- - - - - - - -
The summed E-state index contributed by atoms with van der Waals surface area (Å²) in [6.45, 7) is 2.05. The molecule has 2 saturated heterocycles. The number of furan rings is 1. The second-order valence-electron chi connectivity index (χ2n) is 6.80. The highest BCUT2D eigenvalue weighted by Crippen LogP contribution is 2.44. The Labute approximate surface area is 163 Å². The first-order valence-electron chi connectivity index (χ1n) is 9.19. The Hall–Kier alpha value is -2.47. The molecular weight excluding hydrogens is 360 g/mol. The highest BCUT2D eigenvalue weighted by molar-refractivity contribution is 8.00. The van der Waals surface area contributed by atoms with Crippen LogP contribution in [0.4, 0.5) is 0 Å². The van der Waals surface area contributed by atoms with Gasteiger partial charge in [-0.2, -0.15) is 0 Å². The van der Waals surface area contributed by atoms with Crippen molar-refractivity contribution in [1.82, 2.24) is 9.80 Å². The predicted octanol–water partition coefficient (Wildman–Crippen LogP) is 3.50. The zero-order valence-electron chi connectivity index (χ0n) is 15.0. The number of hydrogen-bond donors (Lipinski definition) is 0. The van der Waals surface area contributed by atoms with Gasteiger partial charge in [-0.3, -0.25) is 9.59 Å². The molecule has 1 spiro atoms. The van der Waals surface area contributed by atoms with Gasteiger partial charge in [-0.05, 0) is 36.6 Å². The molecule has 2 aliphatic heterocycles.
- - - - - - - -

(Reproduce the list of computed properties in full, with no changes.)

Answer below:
The summed E-state index contributed by atoms with van der Waals surface area (Å²) in [6.45, 7) is 2.05. The molecule has 2 saturated heterocycles. The number of furan rings is 1. The second-order valence-electron chi connectivity index (χ2n) is 6.80. The highest BCUT2D eigenvalue weighted by Crippen LogP contribution is 2.44. The Labute approximate surface area is 163 Å². The first-order valence-electron chi connectivity index (χ1n) is 9.19. The Hall–Kier alpha value is -2.47. The molecular weight excluding hydrogens is 360 g/mol. The highest BCUT2D eigenvalue weighted by molar-refractivity contribution is 8.00. The van der Waals surface area contributed by atoms with Crippen LogP contribution in [0.4, 0.5) is 0 Å². The van der Waals surface area contributed by atoms with Gasteiger partial charge in [-0.2, -0.15) is 0 Å². The van der Waals surface area contributed by atoms with Crippen molar-refractivity contribution in [1.82, 2.24) is 9.80 Å². The predicted octanol–water partition coefficient (Wildman–Crippen LogP) is 3.50. The zero-order valence-electron chi connectivity index (χ0n) is 15.0. The number of hydrogen-bond donors (Lipinski definition) is 0. The van der Waals surface area contributed by atoms with Gasteiger partial charge in [-0.3, -0.25) is 9.59 Å². The molecule has 1 spiro atoms. The van der Waals surface area contributed by atoms with Gasteiger partial charge in [-0.05, 0) is 36.6 Å². The molecule has 2 aliphatic heterocycles.